YEONPYEONG, South Korea — As tensions between North and South Korea mount, inhabitants of this South Korean island just 7 miles from North Korea's west coast have special reasons to be jittery.

North Korea has lately been lobbing projectiles into the Yellow Sea, known in South Korea as the West Sea, at a frantic pace, including two salvos of cruise missiles (another salvo was fired eastward) and around 350 artillery rounds in the past month.

And Pyongyang recently reiterated that it considers the maritime border just a mile north of Yeonpyeong illegal, sparking concerns that the island could once again become a flashpoint.

In 2010, Yeonpyeong became the first South Korean civilian settlement to be bombarded by North Korean artillery since the 1950-1953 Korean War.

"I'm walking around this village thinking, if a shell falls right now, what shelter should I go to," says island resident Choi Gyeong-il. "I feel so anxious, it's difficult to go about my everyday life."

Choi says he and other residents keep bags with emergency supplies packed and ready to go in case of another emergency.

Yeonpyeong Island, home to about 2,100 people, used to be part of North Korea's Hwanghae province. Many current residents' parents fled to the island from North Korea during the Korean War.

Yeonpyeong is now one of five South Korean islands in the Yellow Sea administered by the port city of Incheon, 50 miles to the east.

Tensions have risen, in part, due to North Korean leader Kim Jong Un's recent policy shifts. He has given up on negotiating with Washington and instead is strengthening ties with Russia and China. He has also said he has given up on the prospect of reunification with the South — and he has threatened to subjugate and occupy the South if it attacks the North.

The maritime border between the two Koreas remains in dispute

He also scrapped a 2018 military accord with Seoul that restricted military activity near the border.

"As the southern border of our country has been clearly drawn, the illegal 'Northern Limit Line' and any other boundary can never be tolerated," Kim said in a Jan. 15 speech to his parliament. If South Korea "violates even a hundredth of a millimeter of our territorial land, air and waters, it will be considered a war provocation," he warned.

North Korea has never accepted the Northern Limit Line, which the United Nations Command declared at the end of the Korean War without consulting Pyongyang. North Korea drew its own maritime boundary south of the line in 1999.

The disputed waters between the two Koreas' definitions of their maritime boundaries are considered highly volatile.

Two Yeonpyeong sea battles happened in 1999 and 2002, "when the two navies' vessels got into skirmishes in between the two lines," recalls retired South Korean navy Capt. Yoon Sukjoon, who previously commanded a navy fast attack squadron stationed at Yeonpyeong Island.

Yoon notes that since the 1990s, North Korea has sold fishing licenses to Chinese fishermen, which South Koreans see as violating their territory. North and South Korean and Chinese fishermen come to waters near Yeonpyeong Island to catch crabs.

Yoon believes that launching an attack across the Northern Limit Line could carry huge costs for North Korea, which has other options to provoke and disrupt its southern neighbor.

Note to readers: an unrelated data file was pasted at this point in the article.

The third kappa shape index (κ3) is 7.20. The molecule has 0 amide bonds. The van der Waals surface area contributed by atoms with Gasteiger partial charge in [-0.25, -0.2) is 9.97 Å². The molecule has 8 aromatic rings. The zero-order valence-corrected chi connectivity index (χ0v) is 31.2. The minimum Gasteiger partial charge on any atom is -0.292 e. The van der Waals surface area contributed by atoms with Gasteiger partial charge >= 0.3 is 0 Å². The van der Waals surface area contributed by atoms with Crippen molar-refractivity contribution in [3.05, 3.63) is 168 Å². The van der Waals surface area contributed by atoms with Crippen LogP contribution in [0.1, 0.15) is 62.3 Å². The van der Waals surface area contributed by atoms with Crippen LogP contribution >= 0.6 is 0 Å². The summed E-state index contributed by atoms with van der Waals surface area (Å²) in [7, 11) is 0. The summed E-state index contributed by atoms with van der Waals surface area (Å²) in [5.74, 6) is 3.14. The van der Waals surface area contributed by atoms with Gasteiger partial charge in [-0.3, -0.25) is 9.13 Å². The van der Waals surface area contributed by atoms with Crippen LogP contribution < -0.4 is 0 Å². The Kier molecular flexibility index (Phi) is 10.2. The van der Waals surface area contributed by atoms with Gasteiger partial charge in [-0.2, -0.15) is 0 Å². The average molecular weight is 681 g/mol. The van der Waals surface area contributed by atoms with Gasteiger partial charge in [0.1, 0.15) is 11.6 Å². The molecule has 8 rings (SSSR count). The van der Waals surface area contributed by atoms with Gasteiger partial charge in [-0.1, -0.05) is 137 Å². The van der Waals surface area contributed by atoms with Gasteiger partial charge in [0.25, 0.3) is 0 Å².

But, he says, "if Kim Jong Un is looking for a scapegoat for the hostile policy change he declared to the North Korean people, Yeonpyeong or Baekryeong Island could become a target." Baekryeong is west of Yeonpyeong Island.

Yeonpyeong residents are well aware of the risks.

"Whenever there's a thumping sound or an artillery sound, that puts the residents on alert," says island guide An Chilseong. "We become nervous because of the trauma from the 2010 shelling. We have a military base here and well-maintained shelters to escape to, so that's reassuring, but we still feel anxious."

North Korea's 2010 attack is memorialized on the island

Reminders of the 2010 attack are on display at a national security education base on the island, which includes partially destroyed homes, and a peace park with plaques honoring the two service members killed in the attack. Two civilians were also killed.

Residents were also reminded of 2010 on Jan. 5, when North Korea conducted artillery drills and the South responded with drills of its own.

Resident Choi Ok-seon says she and other villagers headed to air raid shelters after getting authorities' text messages and hearing broadcasts instructing them to take shelter.

"These past few days, I've been very worried," she says. "There are wars going on in other countries, and I'm concerned Kim Jong Un might really decide to do something."

Some experts believe Kim Jong Un's warlike rhetoric is defensive and aimed at shielding his country from South Korean cultural influences, which have been making inroads in the North.

"Ten years ago, North Koreans defected [to the South] because they were hungry," says retired South Korean Lt. Gen. Chun In-bum. "Now North Koreans are defecting because they want to achieve their dreams. Can you imagine how scary that must be to Kim Jong Un?"

Chun is concerned that Kim's next step could be "a military confrontation, with an actual shooting scenario," near the Northern Limit Line.

But he also warns his own government to refrain from rhetorical bluster that could escalate tensions. President Yoon Suk Yeol, for example, has promised to severely punish North Korea for any provocations.

South Korea, Chun argues, needs to distinguish between provocations that directly harm South Koreans and those that don't. And if some South Koreans want to "teach North Korea a lesson," he says, "that's all good. But when you are teaching North Korea a lesson, you need an off-ramp."

Just where that ramp lies, he says, is unclear.

Se Eun Gong contributed to this report from Seoul and Yeonpyeong Island.

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